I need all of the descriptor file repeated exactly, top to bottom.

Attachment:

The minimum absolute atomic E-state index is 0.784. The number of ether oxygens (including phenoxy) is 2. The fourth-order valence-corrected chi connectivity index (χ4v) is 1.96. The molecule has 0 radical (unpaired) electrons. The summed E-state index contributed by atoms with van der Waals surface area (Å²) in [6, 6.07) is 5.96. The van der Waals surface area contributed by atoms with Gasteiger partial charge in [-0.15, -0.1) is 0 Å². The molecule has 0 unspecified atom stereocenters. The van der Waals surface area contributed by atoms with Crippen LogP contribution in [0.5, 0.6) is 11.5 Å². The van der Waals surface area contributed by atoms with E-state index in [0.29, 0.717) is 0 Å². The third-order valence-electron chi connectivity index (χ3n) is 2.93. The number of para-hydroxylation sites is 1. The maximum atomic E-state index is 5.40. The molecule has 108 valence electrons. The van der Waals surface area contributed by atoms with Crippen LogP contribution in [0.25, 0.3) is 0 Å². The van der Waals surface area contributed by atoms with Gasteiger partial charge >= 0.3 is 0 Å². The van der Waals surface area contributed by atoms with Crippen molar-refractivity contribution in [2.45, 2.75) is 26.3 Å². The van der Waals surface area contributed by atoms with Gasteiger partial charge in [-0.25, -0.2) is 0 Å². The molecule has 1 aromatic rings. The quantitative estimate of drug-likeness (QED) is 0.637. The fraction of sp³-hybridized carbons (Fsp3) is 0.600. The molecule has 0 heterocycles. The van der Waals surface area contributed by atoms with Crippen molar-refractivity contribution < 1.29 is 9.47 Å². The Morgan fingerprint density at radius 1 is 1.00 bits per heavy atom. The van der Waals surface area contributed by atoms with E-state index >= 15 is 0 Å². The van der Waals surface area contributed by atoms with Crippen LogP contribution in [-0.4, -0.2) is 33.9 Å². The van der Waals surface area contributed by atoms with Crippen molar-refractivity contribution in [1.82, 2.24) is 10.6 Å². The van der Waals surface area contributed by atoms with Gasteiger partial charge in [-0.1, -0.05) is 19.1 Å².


The minimum absolute atomic E-state index is 0.784. The number of ether oxygens (including phenoxy) is 2. The fourth-order valence-corrected chi connectivity index (χ4v) is 1.96. The molecule has 0 radical (unpaired) electrons. The summed E-state index contributed by atoms with van der Waals surface area (Å²) in [6, 6.07) is 5.96. The van der Waals surface area contributed by atoms with Gasteiger partial charge in [-0.15, -0.1) is 0 Å². The molecule has 0 unspecified atom stereocenters. The van der Waals surface area contributed by atoms with Crippen LogP contribution in [0.5, 0.6) is 11.5 Å². The van der Waals surface area contributed by atoms with E-state index in [0.29, 0.717) is 0 Å². The third-order valence-electron chi connectivity index (χ3n) is 2.93. The number of para-hydroxylation sites is 1. The maximum atomic E-state index is 5.40. The molecule has 108 valence electrons. The van der Waals surface area contributed by atoms with Crippen LogP contribution in [0.25, 0.3) is 0 Å². The van der Waals surface area contributed by atoms with Gasteiger partial charge >= 0.3 is 0 Å². The van der Waals surface area contributed by atoms with Crippen molar-refractivity contribution in [2.45, 2.75) is 26.3 Å². The van der Waals surface area contributed by atoms with Gasteiger partial charge in [-0.25, -0.2) is 0 Å². The molecule has 1 aromatic rings. The quantitative estimate of drug-likeness (QED) is 0.637. The fraction of sp³-hybridized carbons (Fsp3) is 0.600. The molecule has 0 heterocycles. The van der Waals surface area contributed by atoms with Crippen molar-refractivity contribution < 1.29 is 9.47 Å². The Morgan fingerprint density at radius 1 is 1.00 bits per heavy atom. The van der Waals surface area contributed by atoms with E-state index >= 15 is 0 Å². The van der Waals surface area contributed by atoms with Crippen LogP contribution in [-0.4, -0.2) is 33.9 Å². The van der Waals surface area contributed by atoms with Crippen molar-refractivity contribution in [1.82, 2.24) is 10.6 Å². The van der Waals surface area contributed by atoms with Gasteiger partial charge in [-0.1, -0.05) is 19.1 Å².